The other thing that loading and unloading does is wear the magazine spring. It is the cycling of the spring that causes fatigue. Don't know how many cycles it takes but each time you insert and eject a round you are working that spring and this is what causes metal fatigue.

DC: I don't see why leaving loaded guns locked in your car would be an issue or why you would be hesitant to recommend it. That is the default for everyone I know. Going somewhere that doesn't allow you to carry inside, we all just remove the pistol from our belts and tuck the whole thing into the glove-box or under the seat, somewhere out of sight. With the car locked the firearm is no more dangerous than if it were unloaded and the magazine left sitting right next to it. A thief is getting both either way.

Anonymous said...

@ Here
The issue with the clearing barrels is that the hand that is accidently discharging is attached to the same arms that is pointing the weapon that is attached to the same brain that thought the weapon was clear and was not expecting it to go off. In bosnia, 30% of clearing barrel accidents MISSED the sand in the barrel and shot through the metal sides. (I was base commander so I kept track of such things)

The harm of locking the gun in your car is that it is illegal. Recommending it is the same as recommending people break laws.

Dr. Φ said...

Locking a firearm in a car is illegal? I didn't know. Could it be just a Virginia thing? And I assume it doesn't apply to the trunk, which I think is protected by federal law. The reason I recommended against it is that safety ought to preclude leaving a firearm with a round in the chamber anywhere, including in a vehicle.

Full disclosure: in my personal capacity, I carry in "Condition 3", i.e. with an empty chamber. Yes, I know that I will have to spend a precious half-second racking the slide in a defensive situation. But I have to weight that against the part of my anatomy that the holstered weapon is pointing.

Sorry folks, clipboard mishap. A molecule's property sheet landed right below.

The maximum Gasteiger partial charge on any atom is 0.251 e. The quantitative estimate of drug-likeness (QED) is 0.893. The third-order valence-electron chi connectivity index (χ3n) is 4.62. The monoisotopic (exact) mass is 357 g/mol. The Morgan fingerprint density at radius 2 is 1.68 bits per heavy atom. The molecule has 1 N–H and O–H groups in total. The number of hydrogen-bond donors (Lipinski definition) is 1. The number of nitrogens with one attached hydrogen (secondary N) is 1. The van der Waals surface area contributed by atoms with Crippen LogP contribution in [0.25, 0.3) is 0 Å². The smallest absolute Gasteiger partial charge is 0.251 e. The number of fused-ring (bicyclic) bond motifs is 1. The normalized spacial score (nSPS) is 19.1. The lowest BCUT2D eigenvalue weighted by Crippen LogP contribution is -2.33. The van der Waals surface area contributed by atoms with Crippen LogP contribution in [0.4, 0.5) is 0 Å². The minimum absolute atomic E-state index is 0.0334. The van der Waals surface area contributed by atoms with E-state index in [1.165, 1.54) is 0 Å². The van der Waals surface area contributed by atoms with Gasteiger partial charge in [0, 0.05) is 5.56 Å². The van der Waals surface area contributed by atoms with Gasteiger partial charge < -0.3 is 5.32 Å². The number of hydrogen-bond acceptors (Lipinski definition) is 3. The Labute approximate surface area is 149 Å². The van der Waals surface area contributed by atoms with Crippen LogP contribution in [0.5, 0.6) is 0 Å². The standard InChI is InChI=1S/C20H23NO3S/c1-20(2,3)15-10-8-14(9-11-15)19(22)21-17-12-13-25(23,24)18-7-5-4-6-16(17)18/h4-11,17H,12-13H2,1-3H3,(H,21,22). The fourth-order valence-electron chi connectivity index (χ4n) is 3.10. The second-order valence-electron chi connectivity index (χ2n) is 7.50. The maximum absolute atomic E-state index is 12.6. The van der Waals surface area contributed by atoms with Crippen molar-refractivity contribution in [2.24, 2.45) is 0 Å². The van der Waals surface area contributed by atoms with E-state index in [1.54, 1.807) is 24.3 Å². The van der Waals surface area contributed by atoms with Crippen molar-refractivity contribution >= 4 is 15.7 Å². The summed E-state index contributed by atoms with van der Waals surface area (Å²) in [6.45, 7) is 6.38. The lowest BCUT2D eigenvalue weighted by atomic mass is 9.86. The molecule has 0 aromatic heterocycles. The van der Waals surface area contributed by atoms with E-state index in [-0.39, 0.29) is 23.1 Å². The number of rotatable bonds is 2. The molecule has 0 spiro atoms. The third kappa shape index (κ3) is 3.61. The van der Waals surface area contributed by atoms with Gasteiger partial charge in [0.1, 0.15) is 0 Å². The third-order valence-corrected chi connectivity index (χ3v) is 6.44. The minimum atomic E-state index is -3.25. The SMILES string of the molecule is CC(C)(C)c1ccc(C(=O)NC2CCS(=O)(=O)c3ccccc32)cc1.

So in my case, a clearing barrell isn't necessary. But people who carry "Condition 1" at some point have to unload the weapon when they take it off, and at THAT point need a safe (or safer) place to point it. So it's not clear that the cause of the accidental discharges is the clearing barrel so much as the requirement that the weapon be continually loaded and unloaded.

Anonymous said...

Illegal refers to Privately owned firearms on base, locked in a trunk. i thought this discussion was about bringing arms onto post.

In Virginia, that's just fine, loaded or empty. Military posts (like the Pentagon parking lot) don't obey state laws on this matter.

heresolong said...

Generic, Thanks for your clarification on leaving a loaded weapon in your car. It is specifically not illegal in Washington state. I do agree that most of the problem with AD is idiots with guns. I have never had an AD and only ever known one person who did. He was stupid and got lucky. He won't do it again.

By the way, I believe there is a difference between "against base regulations" and "illegal". Is there a federal law prohibiting it or is it up to each base commander. Seems to me the latter is correct.

As far as Condition 3 goes, I don't see the need and I don't think that it tactically is a good idea. There will be enough things to think about as some mugger rushes at you while you try to unholster, point, and shoot without also having to rack the slide. With the new generation firearms (ie anything younger than thirty years or so) I don't think there are many firearms that can accidentally go off because of something bumping against the hammer. And since I never unload my weapon unless I am at the range shooting or at home cleaning, the difference between Condition 1 and Condition 3 is somewhat irrelevant from that perspective.

Dr. Φ said...

@GV: My hypotheticals were examining various levels of firearm liberalization on military bases. The reason I recommended against leaving a loaded weapon (i.e. Conditions 1 & 2) in an automobile had to with safety, or perceived safety. But the assumption was that the base would allow it.

@Here: If I were police or PSO or had the kind of life that put me in higher-threat areas of town, then I would carry Condition 2 (since Glocks are DA only). And I appreciate that proper trigger discipline prevents ADs. My discomfort is strictly psychological.

Anonymous said...

Base regulations are legally enforcable as if they are law. It is a clever workaround. you don't actually get charged with a firearms violation (not against the law), you get charged with violation of base regulations (against the law).

@Dr P, Every military base I have been on has been uniformly prohibitive of loaded firearmes being transported on the reservation property, that would include storage in a POV. The nearly universal reg (if there is an exception, I have never seen it), is unloaded and inaccessible to the driver, in a case. And loaded mags are considered a loaded weapon.

The quantico rules are typical:

I think I remember in 2010 the DoD moving to a uniform standard for all DoD bases afte teh Hassan shootings at Ft Hood.